The other new proposed policy provides additional information regarding the “scorecard” that ISS will use to evaluate equity plans. Like the independent chair policy above, some more criteria are laid out, but it’s impossible to tell how the factors – or, indeed, the new scorecard, will be weighed or will work – thus assuring that companies seeking shareholder approval of equity plans will have to continue to use ISS’s consulting service to find out whether a new plan will pass muster.
I could just as easily have referred to Yogi Berra as to Britney Spears, because if this isn’t déjá vu all over again, I don’t know what is.
The SEC has approved new PCAOB auditing standards relating to related party transactions, significant unusual transactions, and financial relationships and transactions between a company and its executives, including executive compensation. You can find the SEC’s release on the new standards here.
When the PCAOB first proposed these standards, a number of us were concerned that the auditing profession might be getting into the business of second-guessing not only disclosures on related party transactions and executive compensation, but also the substance of transactions and compensation. For one thing, the proposal stated that auditors would need to assess the risks associated with these areas, which led the Society of Corporate Secretaries and Governance Professionals and others to politely suggest that the PCAOB should stay away from the area (you can find the Society’s comment letter here).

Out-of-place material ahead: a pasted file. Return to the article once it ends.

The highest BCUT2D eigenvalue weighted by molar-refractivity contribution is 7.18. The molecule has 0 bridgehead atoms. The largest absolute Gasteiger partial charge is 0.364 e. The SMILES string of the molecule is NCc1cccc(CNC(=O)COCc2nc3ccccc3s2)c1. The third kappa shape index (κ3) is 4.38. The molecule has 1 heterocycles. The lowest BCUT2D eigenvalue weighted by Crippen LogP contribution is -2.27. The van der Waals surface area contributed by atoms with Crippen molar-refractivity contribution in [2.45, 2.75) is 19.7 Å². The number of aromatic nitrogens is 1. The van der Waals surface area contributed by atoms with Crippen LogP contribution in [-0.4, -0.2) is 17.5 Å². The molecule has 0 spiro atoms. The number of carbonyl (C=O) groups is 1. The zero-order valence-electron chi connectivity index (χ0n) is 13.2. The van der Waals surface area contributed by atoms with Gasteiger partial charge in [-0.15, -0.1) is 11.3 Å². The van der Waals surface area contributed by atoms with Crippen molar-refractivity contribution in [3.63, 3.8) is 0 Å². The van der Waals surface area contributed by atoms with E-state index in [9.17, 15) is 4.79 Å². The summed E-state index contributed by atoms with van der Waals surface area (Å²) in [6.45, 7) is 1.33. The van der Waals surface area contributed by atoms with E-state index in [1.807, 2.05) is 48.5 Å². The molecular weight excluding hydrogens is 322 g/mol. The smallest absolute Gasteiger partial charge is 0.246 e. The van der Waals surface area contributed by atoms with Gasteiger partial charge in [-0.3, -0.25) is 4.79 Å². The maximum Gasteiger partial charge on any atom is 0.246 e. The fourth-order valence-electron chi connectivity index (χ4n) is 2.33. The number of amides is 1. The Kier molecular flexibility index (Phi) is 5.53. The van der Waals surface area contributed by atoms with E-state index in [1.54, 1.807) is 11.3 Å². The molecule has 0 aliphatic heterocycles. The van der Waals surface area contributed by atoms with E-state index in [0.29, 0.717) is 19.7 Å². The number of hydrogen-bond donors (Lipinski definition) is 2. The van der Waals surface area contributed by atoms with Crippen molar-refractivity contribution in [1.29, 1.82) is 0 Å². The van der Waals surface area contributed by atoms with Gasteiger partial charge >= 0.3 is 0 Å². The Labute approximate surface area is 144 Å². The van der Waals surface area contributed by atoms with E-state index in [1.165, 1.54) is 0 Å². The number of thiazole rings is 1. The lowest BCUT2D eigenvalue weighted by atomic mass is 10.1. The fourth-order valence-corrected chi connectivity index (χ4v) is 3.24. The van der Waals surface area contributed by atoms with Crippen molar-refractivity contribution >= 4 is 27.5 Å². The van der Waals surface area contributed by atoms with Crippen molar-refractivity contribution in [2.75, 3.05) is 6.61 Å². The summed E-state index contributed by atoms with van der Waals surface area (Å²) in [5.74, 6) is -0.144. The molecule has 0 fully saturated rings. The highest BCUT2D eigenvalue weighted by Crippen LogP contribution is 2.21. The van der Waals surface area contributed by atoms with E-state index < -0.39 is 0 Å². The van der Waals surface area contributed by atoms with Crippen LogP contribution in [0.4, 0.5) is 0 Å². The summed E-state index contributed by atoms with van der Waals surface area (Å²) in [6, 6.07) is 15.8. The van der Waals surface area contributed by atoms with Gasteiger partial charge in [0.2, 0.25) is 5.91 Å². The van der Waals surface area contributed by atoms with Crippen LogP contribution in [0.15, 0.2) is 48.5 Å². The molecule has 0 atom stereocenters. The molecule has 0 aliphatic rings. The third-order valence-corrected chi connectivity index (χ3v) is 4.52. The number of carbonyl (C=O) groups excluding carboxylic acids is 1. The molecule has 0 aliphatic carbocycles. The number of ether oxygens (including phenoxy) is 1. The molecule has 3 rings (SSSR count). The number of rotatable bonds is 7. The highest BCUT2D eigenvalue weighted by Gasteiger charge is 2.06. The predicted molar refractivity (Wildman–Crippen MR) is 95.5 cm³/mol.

In response to these comments, the PCAOB tweaked its language a bit and gave some mild assurances that its intent was misunderstood and that it didn’t want to get into the weeds as feared. However, references to executive compensation stayed in the standards, and their wording doesn’t rule out the possibility that those weeds might be gotten into after all.
So when your auditors offer you this new piece of candy for Halloween, maybe you should ask for some reassurances before you bite into it.
What do you think?